The Local and the Global: Puncturing the myth of the “international” journal

By Cameron Neylon

What are journals for? And what do they really do? In one view they are a brand, a masthead that stands as a widely recognized proxy for some notion of quality assurance or interest. In this view there is a natural and absolute hierarchy. The more “important” the higher the “quality”, the better the journal. An alternate view is that they are communities, even “clubs” as we have explored in one article. Here the question is different, how well does a specific journal serve a specific community. There is no absolute scale that can tell us which journal is “best” only the contextual question of how well a journal serves its community.

There are journals that pursue each of these paths, and many that try – usually badly – to do both. Those journals most successful at the “masthead” strategy are seen globally as names to conjure with, the gold-plating that a CV requires for success, and a signal of “international” credibility. In many places such “international” publications are prioritized and valued above work of merely “national” or “local” relevance. The issues this raises have been well discussed, see for instance the work of the Open and Collaborative Science in Development Network.

It was the genius of Robert Maxwell in the post second world war expansion of scientific production to couple community formation, around a new journal, with the prestige that could be created by the right editor, and in turn would accrue to that editor in exchange for their work. Maxwell’s financial model, which made scholarly publishing a revenue generator for the first time involved an ever-increasing set of disciplines that would need more and more journals, requiring more and more subscriptions to support them.

The idea that publishing in a general journal is the highest form of scholarly prestige is a more recent occurrence and is actually quite opposed to Maxwell’s intentions. However, it was a necessary solution to the serious coordination problem that arose from proliferation of journals and disciplines. As we create more journals, more disciplines and more siloes, it becomes harder and harder to communicate between them.

However, this solution comes with its own problem. The substantive knowledge within a community of the use-value of a particular contribution is replaced with proxies of prestige “I have no idea of the importance of this piece of work in that field, but it was published in Nature so it must be really good”. Such journals are so selective, with perhaps 90-95% of submitted articles being rejected, that they create the perfect conditions for driving instrumental behavior as we and others have observed. They drive the “performance of excellence rather than excellent performance”.

This is particularly problematic for nations, regions and communities seeking to develop and validate their own research capacity. The arrogation of “excellence” to the North Atlantic centres of traditional prestige and the creation of proxies that reflect and reinforce those behaviours leaves little in the way of guidance on true quality assurance for developing and transitional countries building their own post-colonial capacities. Indeed, it can be argued that these concepts represent a neo-colonial process imposing new and inappropriate forms of quality assurance, with the implicit goal of creating a new cycle of dependency (usually referred to “creating new markets for services”) on systems built for and within the North Atlantic region.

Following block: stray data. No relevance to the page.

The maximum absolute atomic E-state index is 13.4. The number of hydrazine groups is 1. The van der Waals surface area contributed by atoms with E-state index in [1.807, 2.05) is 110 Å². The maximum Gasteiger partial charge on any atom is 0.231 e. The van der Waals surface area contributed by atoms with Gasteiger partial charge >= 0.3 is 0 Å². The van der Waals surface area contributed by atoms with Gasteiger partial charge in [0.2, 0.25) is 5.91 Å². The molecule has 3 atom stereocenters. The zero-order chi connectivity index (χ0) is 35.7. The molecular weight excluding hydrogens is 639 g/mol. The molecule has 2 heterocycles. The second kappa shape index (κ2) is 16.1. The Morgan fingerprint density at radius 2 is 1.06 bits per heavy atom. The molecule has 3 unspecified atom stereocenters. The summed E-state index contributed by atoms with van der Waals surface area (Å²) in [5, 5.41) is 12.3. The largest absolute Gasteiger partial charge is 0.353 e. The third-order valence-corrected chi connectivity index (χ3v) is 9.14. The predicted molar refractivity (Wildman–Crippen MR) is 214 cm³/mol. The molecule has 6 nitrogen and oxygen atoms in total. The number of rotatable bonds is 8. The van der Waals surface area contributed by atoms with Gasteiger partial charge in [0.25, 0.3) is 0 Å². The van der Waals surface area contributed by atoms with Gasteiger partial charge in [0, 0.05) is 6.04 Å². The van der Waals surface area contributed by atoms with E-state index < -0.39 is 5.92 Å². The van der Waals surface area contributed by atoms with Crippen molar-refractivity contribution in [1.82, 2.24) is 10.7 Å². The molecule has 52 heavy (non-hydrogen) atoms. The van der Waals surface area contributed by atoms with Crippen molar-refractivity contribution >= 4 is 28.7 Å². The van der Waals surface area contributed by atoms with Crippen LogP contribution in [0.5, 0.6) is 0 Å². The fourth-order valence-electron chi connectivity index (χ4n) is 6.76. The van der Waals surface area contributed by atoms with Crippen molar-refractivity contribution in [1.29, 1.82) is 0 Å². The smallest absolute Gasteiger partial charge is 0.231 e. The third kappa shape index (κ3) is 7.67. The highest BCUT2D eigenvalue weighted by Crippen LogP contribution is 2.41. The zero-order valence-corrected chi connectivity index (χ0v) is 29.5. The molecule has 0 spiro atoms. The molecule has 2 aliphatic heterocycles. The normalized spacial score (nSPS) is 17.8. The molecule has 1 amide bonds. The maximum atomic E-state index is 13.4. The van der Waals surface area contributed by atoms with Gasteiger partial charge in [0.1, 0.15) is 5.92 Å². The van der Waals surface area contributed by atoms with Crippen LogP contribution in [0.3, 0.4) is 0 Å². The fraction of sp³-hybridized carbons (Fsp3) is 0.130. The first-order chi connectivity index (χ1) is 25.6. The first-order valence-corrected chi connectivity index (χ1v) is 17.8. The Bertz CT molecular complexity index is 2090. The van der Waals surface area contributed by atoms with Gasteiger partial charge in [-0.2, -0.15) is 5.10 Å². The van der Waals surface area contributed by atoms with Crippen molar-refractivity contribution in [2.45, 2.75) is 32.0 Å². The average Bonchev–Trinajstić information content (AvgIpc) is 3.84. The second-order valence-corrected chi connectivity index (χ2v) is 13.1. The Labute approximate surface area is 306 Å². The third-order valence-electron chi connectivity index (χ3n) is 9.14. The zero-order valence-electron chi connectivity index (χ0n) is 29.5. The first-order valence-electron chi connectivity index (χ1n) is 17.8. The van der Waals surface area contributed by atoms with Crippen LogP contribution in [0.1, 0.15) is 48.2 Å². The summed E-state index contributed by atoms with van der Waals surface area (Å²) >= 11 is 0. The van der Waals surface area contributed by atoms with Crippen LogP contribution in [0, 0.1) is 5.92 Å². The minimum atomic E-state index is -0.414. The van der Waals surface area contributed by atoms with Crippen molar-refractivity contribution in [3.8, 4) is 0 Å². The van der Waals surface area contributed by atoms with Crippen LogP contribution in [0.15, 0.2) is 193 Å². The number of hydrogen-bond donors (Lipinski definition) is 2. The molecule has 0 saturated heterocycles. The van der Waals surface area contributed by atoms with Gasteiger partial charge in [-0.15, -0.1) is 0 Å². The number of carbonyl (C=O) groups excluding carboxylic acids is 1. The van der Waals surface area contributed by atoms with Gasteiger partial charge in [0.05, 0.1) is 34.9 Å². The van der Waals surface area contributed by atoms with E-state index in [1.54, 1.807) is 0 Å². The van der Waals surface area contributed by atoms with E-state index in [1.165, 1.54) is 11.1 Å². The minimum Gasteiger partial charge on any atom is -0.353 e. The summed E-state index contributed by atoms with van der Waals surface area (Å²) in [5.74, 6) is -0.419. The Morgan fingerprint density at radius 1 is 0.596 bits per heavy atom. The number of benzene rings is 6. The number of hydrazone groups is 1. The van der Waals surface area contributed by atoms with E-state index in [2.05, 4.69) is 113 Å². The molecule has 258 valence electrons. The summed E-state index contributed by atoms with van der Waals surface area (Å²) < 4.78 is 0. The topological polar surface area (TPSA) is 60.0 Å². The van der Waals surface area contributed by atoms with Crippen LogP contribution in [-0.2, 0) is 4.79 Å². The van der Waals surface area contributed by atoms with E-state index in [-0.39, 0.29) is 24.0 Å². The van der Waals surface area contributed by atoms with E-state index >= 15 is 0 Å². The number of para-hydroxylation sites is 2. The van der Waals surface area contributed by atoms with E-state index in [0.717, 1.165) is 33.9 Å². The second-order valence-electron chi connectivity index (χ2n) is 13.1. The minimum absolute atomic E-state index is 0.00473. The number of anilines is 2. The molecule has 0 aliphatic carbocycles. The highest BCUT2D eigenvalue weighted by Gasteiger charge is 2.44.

The challenge of capacity building in developing and transitional countries is a real one. A significant part of the colonial legacy was the weakening and destruction of local knowledge, communication and governance systems. Building and strengthening local institutions of research and knowledge production that provide the capacity to appropriate and exploit knowledge produced in traditional North Atlantic centres of scholarship is a sensible policy goal. Building and strengthening a profile within the constraints of North Atlantic concepts of “excellence” can also be a sensible tactical or strategic action in the context of building that capacity. Appropriating and exploiting the affordances of “journals” may be a significant part of these approaches.

A further challenge is in identifying which parts of the appropriated system are of local value, which will further structural bias, and how these are connected. The distinction Connell1 makes between “western” and “imperial” knowledge may be of value here, provided we recognize the way in which the tools and approaches which may be of value in general (the “western”), are tightly coupled to systems and processes which sustain the power imbalances that underpin the “imperial”. Aspects of good practice articulated within agendas such as that for “open scholarship” include reproducibility, transparency and effective communications. These may seem like general goods but their implementation is also often tied to systems and structures that require access to significant – and costly – technical infrastructures such as computational capacity and telecommunications networks.

This is at its most obvious in the contacts between western knowledge systems and indigenous and traditional knowledge systems. There is increasing interest in the value of indigenous and traditional knowledge in addressing global – not to say imperial – problems of health, food security, and climate change mitigation. Even where these efforts seek to engage in a respectful way that preserves the cultural context of indigenous knowledge, these encounters create substantial risks in weakening the social boundaries that define that context. Translation from a local, and perhaps threatened, language to English may undermine the use of that language. Appropriation of traditional knowledge into scientific systems involves the loss of context as well as of exclusivity. And all of this occurs in the context of structural and historic imbalances of power.

Sabato and Botana’s 1968 paper2 on the role of the local research system in national development both offers a framework, and a neat illustration of the problem. The working paper2, in Spanish, has never been translated into English and the model it describes, the Sabato Triangle, is little known outside of Latin America. The article, is most easily seen perhaps as a precursor of the triple-helix model of societal innovation. It details the way in which the research, government and industrial systems in a country need to combine. Drawing from the expansion of the triple-helix to the quadruple helix model we might today also add an important, but separate role of civil society.